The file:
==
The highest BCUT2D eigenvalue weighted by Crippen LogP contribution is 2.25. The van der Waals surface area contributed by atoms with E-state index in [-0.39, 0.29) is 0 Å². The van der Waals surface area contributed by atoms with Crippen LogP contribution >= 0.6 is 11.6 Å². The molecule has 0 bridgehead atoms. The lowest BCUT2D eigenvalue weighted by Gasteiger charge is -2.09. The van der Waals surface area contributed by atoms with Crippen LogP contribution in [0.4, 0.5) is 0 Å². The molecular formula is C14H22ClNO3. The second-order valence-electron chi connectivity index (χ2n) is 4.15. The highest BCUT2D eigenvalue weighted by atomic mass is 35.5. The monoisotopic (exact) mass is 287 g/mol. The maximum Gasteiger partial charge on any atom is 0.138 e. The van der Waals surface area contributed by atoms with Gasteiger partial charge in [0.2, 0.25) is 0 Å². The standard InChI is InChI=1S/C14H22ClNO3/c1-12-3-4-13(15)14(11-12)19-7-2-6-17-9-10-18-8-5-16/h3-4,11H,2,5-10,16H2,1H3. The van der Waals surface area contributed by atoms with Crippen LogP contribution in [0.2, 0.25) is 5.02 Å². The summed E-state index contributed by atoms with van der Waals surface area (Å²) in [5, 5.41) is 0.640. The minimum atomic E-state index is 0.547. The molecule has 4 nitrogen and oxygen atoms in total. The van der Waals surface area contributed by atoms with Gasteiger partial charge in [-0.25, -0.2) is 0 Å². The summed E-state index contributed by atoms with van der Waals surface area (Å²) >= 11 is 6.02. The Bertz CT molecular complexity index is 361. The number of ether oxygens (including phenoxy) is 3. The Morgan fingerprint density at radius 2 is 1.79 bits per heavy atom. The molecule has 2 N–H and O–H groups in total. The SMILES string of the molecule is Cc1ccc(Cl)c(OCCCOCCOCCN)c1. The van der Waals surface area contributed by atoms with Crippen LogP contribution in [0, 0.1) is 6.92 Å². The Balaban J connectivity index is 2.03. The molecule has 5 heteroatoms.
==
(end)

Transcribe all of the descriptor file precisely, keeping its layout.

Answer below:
The highest BCUT2D eigenvalue weighted by Crippen LogP contribution is 2.25. The van der Waals surface area contributed by atoms with E-state index in [-0.39, 0.29) is 0 Å². The van der Waals surface area contributed by atoms with Crippen LogP contribution >= 0.6 is 11.6 Å². The molecule has 0 bridgehead atoms. The lowest BCUT2D eigenvalue weighted by Gasteiger charge is -2.09. The van der Waals surface area contributed by atoms with Crippen LogP contribution in [0.4, 0.5) is 0 Å². The molecular formula is C14H22ClNO3. The second-order valence-electron chi connectivity index (χ2n) is 4.15. The highest BCUT2D eigenvalue weighted by atomic mass is 35.5. The monoisotopic (exact) mass is 287 g/mol. The maximum Gasteiger partial charge on any atom is 0.138 e. The van der Waals surface area contributed by atoms with Gasteiger partial charge in [0.2, 0.25) is 0 Å². The standard InChI is InChI=1S/C14H22ClNO3/c1-12-3-4-13(15)14(11-12)19-7-2-6-17-9-10-18-8-5-16/h3-4,11H,2,5-10,16H2,1H3. The van der Waals surface area contributed by atoms with Crippen LogP contribution in [0.2, 0.25) is 5.02 Å². The summed E-state index contributed by atoms with van der Waals surface area (Å²) in [5, 5.41) is 0.640. The minimum atomic E-state index is 0.547. The molecule has 4 nitrogen and oxygen atoms in total. The van der Waals surface area contributed by atoms with Gasteiger partial charge in [-0.25, -0.2) is 0 Å². The summed E-state index contributed by atoms with van der Waals surface area (Å²) >= 11 is 6.02. The Bertz CT molecular complexity index is 361. The number of ether oxygens (including phenoxy) is 3. The Morgan fingerprint density at radius 2 is 1.79 bits per heavy atom. The molecule has 2 N–H and O–H groups in total. The SMILES string of the molecule is Cc1ccc(Cl)c(OCCCOCCOCCN)c1. The van der Waals surface area contributed by atoms with Crippen LogP contribution in [0, 0.1) is 6.92 Å². The Balaban J connectivity index is 2.03. The molecule has 5 heteroatoms.